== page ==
Fuel for Endurance Events

It has taken almost a week for me to be able to think about writing this post.  I have been in a brain “fog” of sorts, and in body healing mode, after a 145 mile bike ride across Michigan last Saturday.  I wanted to share with any other endurance athletes out there how I was able to eat and drink in a manner that still followed by diet throughout this event.

The market is full of energy drinks, gels, power bars, etc., but I have found that a lot of these still contain ingredients that I am trying to avoid.  Endurance events that have supported rest stops often have cookies, Gatorade, peanut butter & jelly sandwiches (which are hard to resist), granola bars, and some fruit, amongst other things.  Usually all I will take from these stops is the fruit, and I pack the rest of my food.  Yes, it takes a lot of planning, and yes, it adds more stuff to pack on a road trip, but I wasn’t about to have my ride ruined by a bad body reaction to food I’m not used to eating.   The recipes for several of the items that I ate/drank have already been posted on the blog.

The picture is what I had packed separately for “ride day.”


My fluid intake consisted mainly of homemade electrolyte mix (recipe posted under “uncategorized”) and water.  Closer to the end I drank a small container of Silk chocolate almond milk, which really hit the spot for a stomach that was beginning to not want to eat/drink anything.

The fruit “mash-ups” and applesauce are very convenient to eat while on the bike, while the fruit snacks and Lara Bars taste good but are really hard to get open while trying to keep at least 1 hand on the handlebars.  For lunch (not pictured) I ate some smoked chicken pieces, grapes, and a raspberry chocolate chip muffin (recipe posted under “breakfast” and “sweet treats”).  I had a couple of bananas with almond butter while at rest stops, but didn’t eat any of the beef sticks or jerky until the day after the ride (after a while nothing sounds good to eat!!)  The supplement in front of the bananas in the picture is called “Power and Speed.”  It was recommended to me by a physician that I work with.  I have to admit it does help for the <70 mile distances, but even after taking a second one at lunch I feel that the effectiveness diminished (or maybe I couldn’t tell because I felt so terrible overall!!).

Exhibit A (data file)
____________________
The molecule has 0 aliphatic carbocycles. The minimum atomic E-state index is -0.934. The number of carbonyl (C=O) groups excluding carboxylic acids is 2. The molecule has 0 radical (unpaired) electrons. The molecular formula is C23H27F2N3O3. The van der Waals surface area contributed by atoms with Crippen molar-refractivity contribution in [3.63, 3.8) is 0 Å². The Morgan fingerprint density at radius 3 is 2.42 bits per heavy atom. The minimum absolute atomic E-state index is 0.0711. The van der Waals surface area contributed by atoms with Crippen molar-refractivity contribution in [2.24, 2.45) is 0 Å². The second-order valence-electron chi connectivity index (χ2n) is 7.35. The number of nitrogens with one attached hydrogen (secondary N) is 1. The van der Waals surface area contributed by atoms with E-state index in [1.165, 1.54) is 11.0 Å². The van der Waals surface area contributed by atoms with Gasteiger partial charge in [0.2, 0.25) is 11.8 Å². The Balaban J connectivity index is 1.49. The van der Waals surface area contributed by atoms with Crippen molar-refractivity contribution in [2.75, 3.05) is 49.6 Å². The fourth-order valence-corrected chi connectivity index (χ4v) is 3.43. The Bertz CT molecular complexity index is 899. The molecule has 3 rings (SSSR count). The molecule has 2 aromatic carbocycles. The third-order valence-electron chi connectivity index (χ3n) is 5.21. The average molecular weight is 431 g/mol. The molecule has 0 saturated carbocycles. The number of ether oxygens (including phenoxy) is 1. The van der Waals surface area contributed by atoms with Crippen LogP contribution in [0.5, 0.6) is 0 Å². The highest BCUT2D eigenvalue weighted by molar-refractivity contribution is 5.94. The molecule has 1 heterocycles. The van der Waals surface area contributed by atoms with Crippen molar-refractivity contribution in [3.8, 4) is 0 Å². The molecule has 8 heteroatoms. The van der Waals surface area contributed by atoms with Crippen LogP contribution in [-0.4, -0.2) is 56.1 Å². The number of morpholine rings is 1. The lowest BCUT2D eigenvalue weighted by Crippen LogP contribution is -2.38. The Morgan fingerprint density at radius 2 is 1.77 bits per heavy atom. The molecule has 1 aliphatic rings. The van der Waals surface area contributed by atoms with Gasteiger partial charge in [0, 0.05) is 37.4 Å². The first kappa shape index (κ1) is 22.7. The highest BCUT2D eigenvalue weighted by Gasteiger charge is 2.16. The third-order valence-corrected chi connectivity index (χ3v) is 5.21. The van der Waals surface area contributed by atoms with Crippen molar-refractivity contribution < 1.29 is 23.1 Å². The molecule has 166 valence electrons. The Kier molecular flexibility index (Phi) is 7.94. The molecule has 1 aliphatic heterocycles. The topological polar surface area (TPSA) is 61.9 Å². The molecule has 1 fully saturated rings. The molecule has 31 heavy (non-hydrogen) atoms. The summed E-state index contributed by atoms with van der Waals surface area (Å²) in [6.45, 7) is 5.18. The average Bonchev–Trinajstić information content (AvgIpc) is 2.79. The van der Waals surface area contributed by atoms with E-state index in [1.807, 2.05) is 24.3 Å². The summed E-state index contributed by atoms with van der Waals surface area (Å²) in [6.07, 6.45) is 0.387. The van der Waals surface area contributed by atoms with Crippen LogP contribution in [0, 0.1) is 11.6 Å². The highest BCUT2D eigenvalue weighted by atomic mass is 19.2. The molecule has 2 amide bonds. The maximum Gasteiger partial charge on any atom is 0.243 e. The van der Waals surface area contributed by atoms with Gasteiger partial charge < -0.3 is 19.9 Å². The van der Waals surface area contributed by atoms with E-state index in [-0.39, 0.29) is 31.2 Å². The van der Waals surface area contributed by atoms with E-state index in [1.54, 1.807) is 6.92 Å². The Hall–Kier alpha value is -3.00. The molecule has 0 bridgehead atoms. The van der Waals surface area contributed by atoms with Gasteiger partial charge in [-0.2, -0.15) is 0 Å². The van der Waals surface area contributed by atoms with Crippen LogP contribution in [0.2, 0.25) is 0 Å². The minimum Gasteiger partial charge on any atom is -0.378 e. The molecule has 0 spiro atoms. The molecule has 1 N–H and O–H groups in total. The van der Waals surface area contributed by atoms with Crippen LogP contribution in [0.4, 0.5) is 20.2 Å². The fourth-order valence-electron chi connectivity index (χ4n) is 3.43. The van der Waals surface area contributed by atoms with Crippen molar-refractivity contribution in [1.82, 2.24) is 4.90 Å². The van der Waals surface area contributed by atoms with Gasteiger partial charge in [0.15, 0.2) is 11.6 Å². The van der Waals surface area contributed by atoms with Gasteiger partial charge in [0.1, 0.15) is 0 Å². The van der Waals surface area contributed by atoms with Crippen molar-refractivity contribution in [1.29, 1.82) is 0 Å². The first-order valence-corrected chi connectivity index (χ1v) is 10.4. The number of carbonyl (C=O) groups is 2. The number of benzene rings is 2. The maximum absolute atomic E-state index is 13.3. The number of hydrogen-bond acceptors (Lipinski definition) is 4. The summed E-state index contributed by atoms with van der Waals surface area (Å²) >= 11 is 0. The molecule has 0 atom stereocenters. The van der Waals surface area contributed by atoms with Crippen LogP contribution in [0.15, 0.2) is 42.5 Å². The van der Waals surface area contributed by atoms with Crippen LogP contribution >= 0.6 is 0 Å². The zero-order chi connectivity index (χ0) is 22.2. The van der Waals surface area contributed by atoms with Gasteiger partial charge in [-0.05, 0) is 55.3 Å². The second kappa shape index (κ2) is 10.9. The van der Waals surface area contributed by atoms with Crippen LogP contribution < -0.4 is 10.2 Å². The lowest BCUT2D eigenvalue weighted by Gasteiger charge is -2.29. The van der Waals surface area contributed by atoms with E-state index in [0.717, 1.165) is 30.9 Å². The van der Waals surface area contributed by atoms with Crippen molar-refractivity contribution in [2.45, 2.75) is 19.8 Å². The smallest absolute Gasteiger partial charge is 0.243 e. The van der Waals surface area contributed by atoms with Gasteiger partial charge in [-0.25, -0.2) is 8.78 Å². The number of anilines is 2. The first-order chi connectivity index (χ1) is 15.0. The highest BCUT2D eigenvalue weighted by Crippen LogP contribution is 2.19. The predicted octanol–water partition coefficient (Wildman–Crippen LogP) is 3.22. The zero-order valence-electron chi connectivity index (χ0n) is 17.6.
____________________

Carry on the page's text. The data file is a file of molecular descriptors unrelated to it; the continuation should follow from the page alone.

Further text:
I had intended on rewarding myself at the finish line with a homemade Reeses cup and my chocolate milk, but the chocolate milk was gone and the Reeses cups had gotten “mushy” while sitting in the cooler for 2 days.  I wasn’t too hungry at the end anyways, but we made sure that we went to dinner pretty quickly after showering so that we could replenish at least part of what we had burned throughout the day.  The Reeses cup was pretty good for breakfast the next morning after being refrigerated overnight ;).

I think that the only things I might change about my intake for the ride would be to take another 1-2 containers of the chocolate almond milk, and come up with a different non-meat, non-sweet snack-maybe homemade trail mix (I was and still am a little sick of sweet food!).  All in all I know that my food choices for the past 11 months to the present have been part of the reason that I was able to complete this ride, and now I can check another goal off the list of endurance challenges to complete!!


The start line…


Crossing the finish!!  🙂


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